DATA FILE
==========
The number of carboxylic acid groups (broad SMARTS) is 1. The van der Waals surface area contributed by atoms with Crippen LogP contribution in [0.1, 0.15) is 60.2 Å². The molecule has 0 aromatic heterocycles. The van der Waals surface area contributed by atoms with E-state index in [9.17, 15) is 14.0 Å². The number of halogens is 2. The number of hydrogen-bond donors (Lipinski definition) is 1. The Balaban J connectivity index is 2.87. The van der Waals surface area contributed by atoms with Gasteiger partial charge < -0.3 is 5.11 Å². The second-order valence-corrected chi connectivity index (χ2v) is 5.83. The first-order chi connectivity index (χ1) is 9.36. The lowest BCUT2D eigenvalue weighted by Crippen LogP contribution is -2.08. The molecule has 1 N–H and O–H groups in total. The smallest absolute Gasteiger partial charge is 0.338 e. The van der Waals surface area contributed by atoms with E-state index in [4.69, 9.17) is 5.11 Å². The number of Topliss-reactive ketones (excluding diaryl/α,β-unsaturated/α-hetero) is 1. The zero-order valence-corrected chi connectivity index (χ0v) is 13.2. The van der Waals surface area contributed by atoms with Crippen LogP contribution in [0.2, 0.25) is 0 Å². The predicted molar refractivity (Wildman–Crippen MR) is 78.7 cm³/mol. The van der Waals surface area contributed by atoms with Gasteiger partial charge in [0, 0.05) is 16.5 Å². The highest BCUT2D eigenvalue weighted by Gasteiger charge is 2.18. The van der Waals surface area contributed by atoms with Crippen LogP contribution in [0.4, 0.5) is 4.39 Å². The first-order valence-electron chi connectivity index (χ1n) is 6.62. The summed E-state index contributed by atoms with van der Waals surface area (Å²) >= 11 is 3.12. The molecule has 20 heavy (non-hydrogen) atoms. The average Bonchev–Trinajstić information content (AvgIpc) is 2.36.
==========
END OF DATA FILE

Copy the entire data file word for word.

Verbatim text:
The number of carboxylic acid groups (broad SMARTS) is 1. The van der Waals surface area contributed by atoms with Crippen LogP contribution in [0.1, 0.15) is 60.2 Å². The molecule has 0 aromatic heterocycles. The van der Waals surface area contributed by atoms with E-state index in [9.17, 15) is 14.0 Å². The number of halogens is 2. The number of hydrogen-bond donors (Lipinski definition) is 1. The Balaban J connectivity index is 2.87. The van der Waals surface area contributed by atoms with Gasteiger partial charge < -0.3 is 5.11 Å². The second-order valence-corrected chi connectivity index (χ2v) is 5.83. The first-order chi connectivity index (χ1) is 9.36. The lowest BCUT2D eigenvalue weighted by Crippen LogP contribution is -2.08. The molecule has 1 N–H and O–H groups in total. The smallest absolute Gasteiger partial charge is 0.338 e. The van der Waals surface area contributed by atoms with E-state index in [4.69, 9.17) is 5.11 Å². The number of Topliss-reactive ketones (excluding diaryl/α,β-unsaturated/α-hetero) is 1. The zero-order valence-corrected chi connectivity index (χ0v) is 13.2. The van der Waals surface area contributed by atoms with Crippen LogP contribution in [0.2, 0.25) is 0 Å². The predicted molar refractivity (Wildman–Crippen MR) is 78.7 cm³/mol. The van der Waals surface area contributed by atoms with Gasteiger partial charge in [0, 0.05) is 16.5 Å². The highest BCUT2D eigenvalue weighted by Gasteiger charge is 2.18. The van der Waals surface area contributed by atoms with Crippen LogP contribution in [0.4, 0.5) is 4.39 Å². The first-order valence-electron chi connectivity index (χ1n) is 6.62. The summed E-state index contributed by atoms with van der Waals surface area (Å²) >= 11 is 3.12. The molecule has 20 heavy (non-hydrogen) atoms. The average Bonchev–Trinajstić information content (AvgIpc) is 2.36.